While he was snowboarding in Utah, Middle’s license arrived in the mail. He returned last night, ripped open the envelope and paraded around the house showing everyone the lovely laminated card. Free at last!
But this morning, he was downright squirrely about getting in the car. I had devised the perfect first trip. He could go to the bank to deposit a check he got from selling his old snowboard to a friend. Not too challenging. Very familiar territory. But he didn’t take the bait. Despite his professed excitement at his recently gained freedom, he remained parked in his room.
I realized that a little more motherly intervention was called for. I went into his room and told him, "Middle, you are a very good driver. You deserve your license. It will all be fine. Just go for it."
A little while later, he came out and nonchalantly announced, "I’m going to the Palisades to deposit my check and get some lunch."
"Excellent," I replied.
"What do I do about parking?"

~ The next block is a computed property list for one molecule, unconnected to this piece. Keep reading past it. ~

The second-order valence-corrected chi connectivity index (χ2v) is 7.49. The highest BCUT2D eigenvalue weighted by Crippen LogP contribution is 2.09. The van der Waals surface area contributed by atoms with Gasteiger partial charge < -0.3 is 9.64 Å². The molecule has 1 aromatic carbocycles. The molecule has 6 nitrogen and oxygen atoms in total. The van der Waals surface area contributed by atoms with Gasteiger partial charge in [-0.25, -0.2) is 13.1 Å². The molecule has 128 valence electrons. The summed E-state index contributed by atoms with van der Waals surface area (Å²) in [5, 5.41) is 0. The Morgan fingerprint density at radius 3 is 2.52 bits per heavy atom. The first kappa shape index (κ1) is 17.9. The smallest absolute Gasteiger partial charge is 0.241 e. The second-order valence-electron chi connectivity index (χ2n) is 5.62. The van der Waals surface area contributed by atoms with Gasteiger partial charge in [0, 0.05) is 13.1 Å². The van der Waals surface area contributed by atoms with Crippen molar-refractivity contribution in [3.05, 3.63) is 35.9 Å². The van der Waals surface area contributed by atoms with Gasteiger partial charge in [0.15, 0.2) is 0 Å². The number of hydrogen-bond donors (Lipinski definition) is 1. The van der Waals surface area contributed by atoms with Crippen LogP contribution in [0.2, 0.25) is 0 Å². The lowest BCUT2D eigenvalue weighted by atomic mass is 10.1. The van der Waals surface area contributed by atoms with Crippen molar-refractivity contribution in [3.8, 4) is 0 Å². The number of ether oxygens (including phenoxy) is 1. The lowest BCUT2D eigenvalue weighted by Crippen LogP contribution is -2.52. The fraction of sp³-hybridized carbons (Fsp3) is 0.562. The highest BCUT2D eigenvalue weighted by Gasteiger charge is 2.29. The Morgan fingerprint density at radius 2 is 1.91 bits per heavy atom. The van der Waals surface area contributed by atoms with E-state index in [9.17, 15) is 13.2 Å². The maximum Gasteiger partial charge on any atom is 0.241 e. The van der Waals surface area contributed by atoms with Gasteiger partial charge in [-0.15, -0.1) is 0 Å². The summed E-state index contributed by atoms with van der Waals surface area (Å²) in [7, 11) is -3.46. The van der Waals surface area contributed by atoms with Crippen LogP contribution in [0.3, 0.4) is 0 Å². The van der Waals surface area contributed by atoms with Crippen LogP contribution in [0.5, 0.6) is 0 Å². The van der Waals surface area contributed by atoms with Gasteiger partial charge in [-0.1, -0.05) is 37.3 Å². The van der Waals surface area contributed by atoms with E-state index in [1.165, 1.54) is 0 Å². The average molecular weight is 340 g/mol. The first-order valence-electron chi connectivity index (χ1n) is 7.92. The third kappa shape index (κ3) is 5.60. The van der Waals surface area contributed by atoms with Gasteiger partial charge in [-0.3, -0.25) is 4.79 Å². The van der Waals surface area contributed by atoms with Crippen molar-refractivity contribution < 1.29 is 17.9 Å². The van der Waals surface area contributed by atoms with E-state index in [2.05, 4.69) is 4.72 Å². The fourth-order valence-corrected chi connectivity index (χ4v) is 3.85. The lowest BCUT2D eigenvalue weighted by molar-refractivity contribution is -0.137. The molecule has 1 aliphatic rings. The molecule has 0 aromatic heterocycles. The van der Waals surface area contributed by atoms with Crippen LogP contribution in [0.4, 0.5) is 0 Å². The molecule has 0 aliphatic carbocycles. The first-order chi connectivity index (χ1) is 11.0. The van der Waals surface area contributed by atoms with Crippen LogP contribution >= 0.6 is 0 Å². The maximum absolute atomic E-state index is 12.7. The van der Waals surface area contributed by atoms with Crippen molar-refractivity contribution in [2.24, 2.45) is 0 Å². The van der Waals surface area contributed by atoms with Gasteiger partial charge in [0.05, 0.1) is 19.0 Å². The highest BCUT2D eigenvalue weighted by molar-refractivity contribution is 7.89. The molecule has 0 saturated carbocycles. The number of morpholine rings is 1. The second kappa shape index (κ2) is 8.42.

Does anyone else remember how utterly, impossibly, intimidating parallel parking can be?
We ran through a few possibilities and he grabbed the keys.
"Wait,"I yelled, "I need a photo."
After I had taken his picture, he said: "I forgot my phone."
I ran back in and got it for him, turning it off as I returned.
"For one month," I declared, "No phone and no radio while driving."
He didn’t argue. Just smiled an exceedingly wide smile and adjusted his mirrors.
This is how we love each other around the big milestones. I want them to progress, of course. So do they. But we dance a little tango of ambivalence. When they resist the necessary forward movement, I provide encouragement. When they start to go, I think of any excuse to keep them back. As they take on new independence, they ask a question they already know the answer to. Anything to slow it down, this process of going away, of giving up the closeness we have shared for sixteen years.
The taillights disappeared around the bend. Gone.
Mothering is all about letting go when you want to hang on to the bumper for dear life.
He was back soon thereafter.
"You’re back! How was it?"
"I couldn’t find parking."
I know my job is to help them move forward, but when they offer to hang around for a little while longer, who am I to turn them down?